A federal judge has barred a Georgia-based business operation from using a variety of strong-arm tactics to collect payday loan debt, some of which is allegedly phony.

The case, which was filed in May by the Federal Trade Commission, illustrates numerous ways in which consumers who apply for online payday loans can be victimized. Federal authorities have been targeting such fraud as part of the controversial probe known as Operation Choke Point.

The FTC accuses John Todd Williams of Norcross, Ga., and two firms that he controls of trying to collect debt from consumers who had previously inquired about, applied for, or received an online payday loan.

The complaint alleges that the defendants threatened to imprison consumers, to have their drivers' licenses suspended or revoked, and to disclose their alleged debts to their employers, relatives and co-workers.

It also accuses the defendants of impersonating law enforcement authorities, using profanity and making unauthorized withdrawals from the consumers' bank accounts. The defendants caused more than $3.5 million in consumer injury, according to the complaint.

The case has yet to be resolved, but in the meantime the defendants have agreed not to use a variety of illegal debt-collection tactics that authorities allege they've used in the past. They've also agreed to allow their assets to be frozen, according to a June 19 court order signed by U.S. District Judge Harold Murphy.

The FTC alleges that in some instances, the affected consumers were not actually delinquent on a payday loan. In a news release Tuesday, the agency stated that many of the consumers had previously inquired online about getting a payday loan, and had submitted contact information, which eventually wound up in the defendants' hands.

The FTC's complaint does not specifically mention lead generation companies. But many of the companies that advertise payday loans online are actually lead generators. They sell the information they collect, which sometimes includes sensitive personal information such as bank account numbers.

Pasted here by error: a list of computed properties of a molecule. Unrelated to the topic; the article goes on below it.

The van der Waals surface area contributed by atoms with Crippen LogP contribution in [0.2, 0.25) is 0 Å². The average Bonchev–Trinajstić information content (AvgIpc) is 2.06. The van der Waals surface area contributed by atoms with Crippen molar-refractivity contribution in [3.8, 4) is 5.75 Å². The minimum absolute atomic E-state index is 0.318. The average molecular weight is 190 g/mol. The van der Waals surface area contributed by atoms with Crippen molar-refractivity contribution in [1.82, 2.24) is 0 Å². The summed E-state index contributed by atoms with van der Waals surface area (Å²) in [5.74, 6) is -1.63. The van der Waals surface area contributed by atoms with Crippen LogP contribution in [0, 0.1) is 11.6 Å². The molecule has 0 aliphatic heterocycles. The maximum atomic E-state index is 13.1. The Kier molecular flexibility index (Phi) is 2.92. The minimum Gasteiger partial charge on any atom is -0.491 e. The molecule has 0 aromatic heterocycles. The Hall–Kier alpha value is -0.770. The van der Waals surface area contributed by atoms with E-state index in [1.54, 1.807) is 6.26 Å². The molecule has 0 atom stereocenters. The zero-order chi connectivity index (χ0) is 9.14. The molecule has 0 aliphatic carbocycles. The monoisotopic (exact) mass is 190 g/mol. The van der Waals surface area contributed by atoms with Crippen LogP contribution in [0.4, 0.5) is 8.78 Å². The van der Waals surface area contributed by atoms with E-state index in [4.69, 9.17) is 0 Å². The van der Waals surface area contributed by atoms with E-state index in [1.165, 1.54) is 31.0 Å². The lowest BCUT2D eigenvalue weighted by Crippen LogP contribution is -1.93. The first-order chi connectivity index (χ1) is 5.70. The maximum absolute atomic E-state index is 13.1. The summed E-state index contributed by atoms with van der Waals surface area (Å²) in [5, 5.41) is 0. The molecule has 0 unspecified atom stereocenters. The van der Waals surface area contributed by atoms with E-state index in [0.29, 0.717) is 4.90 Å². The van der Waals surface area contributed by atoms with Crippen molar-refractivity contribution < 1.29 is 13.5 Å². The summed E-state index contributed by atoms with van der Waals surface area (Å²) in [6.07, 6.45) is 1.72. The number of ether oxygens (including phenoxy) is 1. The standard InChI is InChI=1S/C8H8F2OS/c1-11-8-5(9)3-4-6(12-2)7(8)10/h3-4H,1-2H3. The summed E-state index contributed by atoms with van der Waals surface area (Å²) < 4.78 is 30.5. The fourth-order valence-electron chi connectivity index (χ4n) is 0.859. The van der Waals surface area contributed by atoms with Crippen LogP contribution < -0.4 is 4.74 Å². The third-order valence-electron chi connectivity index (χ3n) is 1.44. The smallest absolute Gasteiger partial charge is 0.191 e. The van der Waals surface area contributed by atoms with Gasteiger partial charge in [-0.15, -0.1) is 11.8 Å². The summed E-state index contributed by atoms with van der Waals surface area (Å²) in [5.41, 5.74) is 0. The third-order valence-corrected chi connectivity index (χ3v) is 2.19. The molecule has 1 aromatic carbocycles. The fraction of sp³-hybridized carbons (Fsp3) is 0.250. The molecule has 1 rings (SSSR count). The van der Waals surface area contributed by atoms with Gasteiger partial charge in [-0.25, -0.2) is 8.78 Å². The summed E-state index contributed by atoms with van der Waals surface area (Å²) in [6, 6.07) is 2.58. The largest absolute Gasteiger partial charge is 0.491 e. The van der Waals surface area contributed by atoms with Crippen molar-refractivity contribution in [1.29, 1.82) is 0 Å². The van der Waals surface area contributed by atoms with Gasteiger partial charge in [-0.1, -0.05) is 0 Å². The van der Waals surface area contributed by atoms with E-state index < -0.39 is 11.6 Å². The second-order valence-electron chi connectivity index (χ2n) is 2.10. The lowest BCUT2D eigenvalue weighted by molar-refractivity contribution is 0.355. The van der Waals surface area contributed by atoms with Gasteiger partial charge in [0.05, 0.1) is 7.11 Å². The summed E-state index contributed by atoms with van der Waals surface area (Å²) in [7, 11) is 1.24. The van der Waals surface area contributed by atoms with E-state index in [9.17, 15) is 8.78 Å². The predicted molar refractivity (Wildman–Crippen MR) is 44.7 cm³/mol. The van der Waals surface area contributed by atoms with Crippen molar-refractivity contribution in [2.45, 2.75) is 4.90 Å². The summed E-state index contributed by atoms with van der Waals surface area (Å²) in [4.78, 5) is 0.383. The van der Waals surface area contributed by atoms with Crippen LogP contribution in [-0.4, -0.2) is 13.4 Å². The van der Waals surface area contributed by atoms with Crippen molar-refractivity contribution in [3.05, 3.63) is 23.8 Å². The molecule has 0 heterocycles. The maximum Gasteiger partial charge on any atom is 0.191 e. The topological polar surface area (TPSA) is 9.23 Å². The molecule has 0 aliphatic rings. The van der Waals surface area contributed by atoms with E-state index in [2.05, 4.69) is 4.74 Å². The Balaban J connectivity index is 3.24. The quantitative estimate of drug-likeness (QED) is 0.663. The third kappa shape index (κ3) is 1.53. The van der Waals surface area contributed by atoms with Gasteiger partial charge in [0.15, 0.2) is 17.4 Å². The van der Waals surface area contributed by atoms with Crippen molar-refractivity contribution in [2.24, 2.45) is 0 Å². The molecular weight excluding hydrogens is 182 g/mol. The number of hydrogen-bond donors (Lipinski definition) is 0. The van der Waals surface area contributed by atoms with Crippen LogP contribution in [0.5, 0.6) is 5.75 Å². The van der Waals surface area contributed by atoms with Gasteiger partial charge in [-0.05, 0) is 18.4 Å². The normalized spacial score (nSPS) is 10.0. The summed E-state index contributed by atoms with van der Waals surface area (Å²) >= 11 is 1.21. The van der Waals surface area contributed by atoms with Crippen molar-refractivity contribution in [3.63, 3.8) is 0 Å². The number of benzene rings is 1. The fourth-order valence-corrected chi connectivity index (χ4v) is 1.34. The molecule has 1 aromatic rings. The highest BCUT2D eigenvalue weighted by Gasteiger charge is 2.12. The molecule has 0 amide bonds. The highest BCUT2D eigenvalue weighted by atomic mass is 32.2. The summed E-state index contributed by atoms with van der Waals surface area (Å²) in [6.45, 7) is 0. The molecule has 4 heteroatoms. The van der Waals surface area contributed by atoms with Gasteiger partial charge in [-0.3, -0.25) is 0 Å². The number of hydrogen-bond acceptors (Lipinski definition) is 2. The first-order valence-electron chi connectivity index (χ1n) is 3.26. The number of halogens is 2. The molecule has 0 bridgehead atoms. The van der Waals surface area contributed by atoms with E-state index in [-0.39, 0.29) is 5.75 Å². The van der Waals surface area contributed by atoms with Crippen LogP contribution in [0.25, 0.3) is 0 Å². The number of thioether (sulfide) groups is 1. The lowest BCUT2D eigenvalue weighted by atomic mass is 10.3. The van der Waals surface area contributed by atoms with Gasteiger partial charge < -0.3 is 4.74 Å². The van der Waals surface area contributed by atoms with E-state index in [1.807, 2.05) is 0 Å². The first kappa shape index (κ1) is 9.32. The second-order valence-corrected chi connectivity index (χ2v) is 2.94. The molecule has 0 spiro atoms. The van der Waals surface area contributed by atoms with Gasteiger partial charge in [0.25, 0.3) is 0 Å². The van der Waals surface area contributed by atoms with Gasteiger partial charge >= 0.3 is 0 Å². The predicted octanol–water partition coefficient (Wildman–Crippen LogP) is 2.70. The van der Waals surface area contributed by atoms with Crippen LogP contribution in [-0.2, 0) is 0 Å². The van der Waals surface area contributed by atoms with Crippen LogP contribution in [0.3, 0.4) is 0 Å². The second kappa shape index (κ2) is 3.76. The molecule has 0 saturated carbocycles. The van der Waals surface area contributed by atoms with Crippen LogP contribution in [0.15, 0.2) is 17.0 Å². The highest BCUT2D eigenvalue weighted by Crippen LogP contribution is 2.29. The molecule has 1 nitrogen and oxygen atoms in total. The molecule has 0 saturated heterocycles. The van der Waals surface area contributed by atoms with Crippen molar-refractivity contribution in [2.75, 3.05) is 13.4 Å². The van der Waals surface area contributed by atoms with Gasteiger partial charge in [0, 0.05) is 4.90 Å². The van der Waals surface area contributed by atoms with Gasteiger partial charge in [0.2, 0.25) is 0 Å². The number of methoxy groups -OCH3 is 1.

"Many consumers in this case were victimized twice," Jessica Rich, director of the FTC's bureau of consumer protection, said in the news release. "First when they inquired about payday loans online and their personal information was not properly safeguarded, and later, when they were harassed and intimidated by these defendants, to whom they didn't owe any money."

Careton Matthews, a lawyer who represents Williams and the two firms named as co-defendants, Williams, Scott & Associates LLC, and WSA LCC, did not immediately return a phone call seeking comment.

Operation Choke Point, the multiagency initiative spearheaded by the Justice Department, has sought to combat fraud by cutting off the bad actors' access to the payment system.

But bankers, third-party payment processors and payday lenders have all complained that legitimate businesses are also being harmed by the probe. They have been urging authorities to prosecute alleged fraud directly, as the FTC did in the case against Williams, rather than pulling banks into the effort.

"We applaud FTC's action against this phantom debt collector who fraudulently tried to collect fake debts from consumers," Lisa McGreevy, president and chief executive of the Online Lenders Alliance, said in a news release.

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